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identified as cives videlicit arimanni (the cives who are called arimanni).89 The final document, produced in 1091, again issued fundamentally similar rights but referred only to the cives.90 The motivation behind the variable use of these terms was complex, but, in Mantua at least, was based on the political needs of the emperor at the time: referring to the recipients as arimanni made claims to authority on the basis of a Lombard and Carolingian inheritance, while the use of cives made a stronger connection to Rome and Empire.91 Similar documents granting similar rights to groups within other Italian cities in the first sixty years of the eleventh century made use of a wide variety of terms to denote their recipients: the cives of Cremona, homines of Savona, civitas of Modena, and populus of Ferrara were granted such charters.92 The Imperial court was flexible in its use of these terms in order to suit the rhetoric required for a particular document. This elastic use of language extended to descriptions of groups as valvassores. The rights enshrined in the charters to individual cities very often bore a strong resemblance to those granted more generally in the constitution de feudis. This liquid terminology undermines any concept of a rigid societal structure in this period. Cives, valvassores, populus, and so forth did not refer to defined social groups in this period. They were more typically externally imposed terms used interchangeably depending on the needs of the author. This flexibility also appears in the narrative sources for this period. Wipo draws a connection between valvassores and populus on two occasions. When describing the reason for Conrad’s second expedition to Italy, Wipo refers to the great turmoil, unheard of in modern times which was occurring in Italy because of the conspiracies the populus were making against their princes; as all the valvassores had conspired against their lords and all the lesser nobility (minores) against the greater nobility (maiores): ‘Item eodem tempore magna et modernis temporibus inaudita confusio facta est Italiae propter coniurationes, quas fecerat populus contra principes. Coniuraverant enim omnes valvasores Italiae et gregarii milites adversus dominos suos et omnes minores contra maiores.’93 Later, Wipo indicates that the January riot 89 H. Bresslau (ed.), Die Urkunden Heinrichs III, Diplomata regum et imperatorum Germaniae 5 (Berlin, 1931), no. 356. 90 Bresslau (ed.), H4, no. 421. 91 R. Houghton, ‘The Vocabulary of Groups in Eleventh Century Mantua’, Early Medieval Europe 24 (4) (2016), pp. 448-77. 92 Sickel (ed.), ‘O3’, no. 198; Bresslau (ed.), ‘H2’, no. 303; Bresslau (ed.), H3, nos. 250, 251. 93 Wipo, ‘Gesta Chuonradi II Imperatoris’, in W. Trillmich and R. Büchner (eds.), Fontes saeculorum noni et undecimi historiam ecclesiae Hammaburgensis necnon imperii illustrantes, 11 (Darmstadt, 1978), pp. 507-615, at bk. 34.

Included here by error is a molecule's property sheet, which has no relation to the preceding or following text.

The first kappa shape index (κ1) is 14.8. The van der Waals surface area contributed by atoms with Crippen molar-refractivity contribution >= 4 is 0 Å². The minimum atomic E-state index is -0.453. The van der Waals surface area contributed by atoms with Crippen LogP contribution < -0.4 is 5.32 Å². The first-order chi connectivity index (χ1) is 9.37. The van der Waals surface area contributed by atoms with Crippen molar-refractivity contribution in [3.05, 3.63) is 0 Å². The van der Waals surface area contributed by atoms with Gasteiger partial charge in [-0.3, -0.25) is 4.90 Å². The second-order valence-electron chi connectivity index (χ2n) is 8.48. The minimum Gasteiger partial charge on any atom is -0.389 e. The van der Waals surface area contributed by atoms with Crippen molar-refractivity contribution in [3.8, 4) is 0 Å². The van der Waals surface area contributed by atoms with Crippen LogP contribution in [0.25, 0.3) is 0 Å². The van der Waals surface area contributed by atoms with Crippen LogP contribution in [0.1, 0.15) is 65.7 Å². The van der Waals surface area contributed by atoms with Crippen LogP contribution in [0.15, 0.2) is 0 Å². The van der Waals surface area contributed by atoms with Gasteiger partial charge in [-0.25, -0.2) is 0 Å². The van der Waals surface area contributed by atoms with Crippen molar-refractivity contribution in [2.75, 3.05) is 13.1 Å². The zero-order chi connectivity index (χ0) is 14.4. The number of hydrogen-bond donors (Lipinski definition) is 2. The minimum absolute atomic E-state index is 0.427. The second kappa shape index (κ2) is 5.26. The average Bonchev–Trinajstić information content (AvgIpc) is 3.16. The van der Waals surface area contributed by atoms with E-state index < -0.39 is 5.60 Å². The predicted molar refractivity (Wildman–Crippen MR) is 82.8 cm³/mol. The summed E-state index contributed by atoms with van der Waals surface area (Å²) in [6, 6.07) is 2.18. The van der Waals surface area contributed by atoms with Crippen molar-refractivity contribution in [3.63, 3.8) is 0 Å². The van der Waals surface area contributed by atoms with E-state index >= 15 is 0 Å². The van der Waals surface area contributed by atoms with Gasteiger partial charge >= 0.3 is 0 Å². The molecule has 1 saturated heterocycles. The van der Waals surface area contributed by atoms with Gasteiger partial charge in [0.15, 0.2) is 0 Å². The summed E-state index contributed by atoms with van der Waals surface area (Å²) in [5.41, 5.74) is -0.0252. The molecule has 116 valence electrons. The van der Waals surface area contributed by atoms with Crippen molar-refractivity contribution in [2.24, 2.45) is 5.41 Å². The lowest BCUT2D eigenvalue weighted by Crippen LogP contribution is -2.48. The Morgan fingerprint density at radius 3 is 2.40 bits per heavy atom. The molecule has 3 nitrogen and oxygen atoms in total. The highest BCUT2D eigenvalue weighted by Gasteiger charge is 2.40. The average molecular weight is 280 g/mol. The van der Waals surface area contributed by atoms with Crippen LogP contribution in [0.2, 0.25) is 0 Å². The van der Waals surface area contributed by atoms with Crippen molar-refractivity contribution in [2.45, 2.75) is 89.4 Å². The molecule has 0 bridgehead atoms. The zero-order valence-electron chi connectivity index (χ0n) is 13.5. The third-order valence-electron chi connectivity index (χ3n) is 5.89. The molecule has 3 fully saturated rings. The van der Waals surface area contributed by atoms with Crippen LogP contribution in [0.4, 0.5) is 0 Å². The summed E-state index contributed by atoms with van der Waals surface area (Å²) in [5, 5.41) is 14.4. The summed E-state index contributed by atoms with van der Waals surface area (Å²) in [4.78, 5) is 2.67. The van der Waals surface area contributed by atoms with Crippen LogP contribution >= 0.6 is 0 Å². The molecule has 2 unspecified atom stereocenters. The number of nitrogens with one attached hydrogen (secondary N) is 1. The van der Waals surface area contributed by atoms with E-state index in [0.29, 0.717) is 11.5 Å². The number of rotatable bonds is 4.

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in Milan was caused when the Milanese populus sought to have their rights upheld or expanded by the emperor through their ‘coniuratio’, rendered as ‘covenant’ by Mommsen and Morrison:94 ‘Pene gravis tumultus factus est populi Mediolanensis quarerentis ab imperatore, si vellet favere coniurationi eorum. Unde commotus imperator, praecepit, ut omnes in urbem Papiensem ad generale colloquium convenirent.’95 This coniuratio was initially rebuffed by Conrad but can be seen as a direct cause of the formalisation of the rights of the valvassores of the constitutio de feudis later in the year. This was not Wipo’s only flexible use of these terms. In his subsequent account of Aribert’s resistance against Conrad, Wipo created a juxtaposition between the populus or valvassores on one hand and the cives of Milan on the other. The populus-valvassores were established as the opponents of the archbishop and the new allies of the emperor. Against them Wipo portrays the cives of Milan who remained loyal to the archbishop, indicating that they laid waste to all that belonged to Ambrose (Conrad’s intended replacement for Aribert), and preserved their archbishop with honour until he died ‘Cives Mediolanenses, quicquid habuit idem Ambrosius in illorum territorio, demoliebantur et suum archiepiscopum Heribertum usque obitum eius cum honore retinuerunt’.96 While the involvement of the lower orders of Milanese society in support of the archbishop is generally accepted by modern and contemporary authors, they did not act alone: Aribert mobilised his supporters across the social spectrum within the diocese.97 Wipo, despite his knowledge of these events simply referred to this diverse group of supporters as cives. To Wipo, this term did not set out a distinct social group. It was simply convenient to distinguish one party of Italians from another. This distinction between the valvassores as allies of the king and the cives as his enemies has important connotations for our understanding of Wipo’s depiction of events in Parma. It is reasonable to assume that his use of cives to refer to the rioters in Parma was designed to indicate a similar group to the cives in Milan. This suggests that he viewed the rioters as, or at least wanted to present them as, a group which was distinct from the valvassores. If, as is likely, Wipo was aware of the Constitutio de feudis then he would be aware that Conrad had aligned himself with a group in Milan identified as the valvassores by the constitutio. Wipo’s earlier description of 94 Mommsen and Morrison (eds.), Imperial Lives and Letters, p. 93. 95 Wipo, ‘Gesta Chuonradi II Imperatoris’, bk. 36. 96 Wipo, ‘Gesta Chuonradi II Imperatoris’, bk. 36. 97 P. Contamine, War in the Middle Ages, trans. M. Jones (New York, 1984), p. 40; Cowdrey, ‘Archbishop Aribert of Milan’, p. 12; Grillo, Cavalieri e popoli in armi, pp. 58-9; Tabacco, The Struggle for Power, p. 184.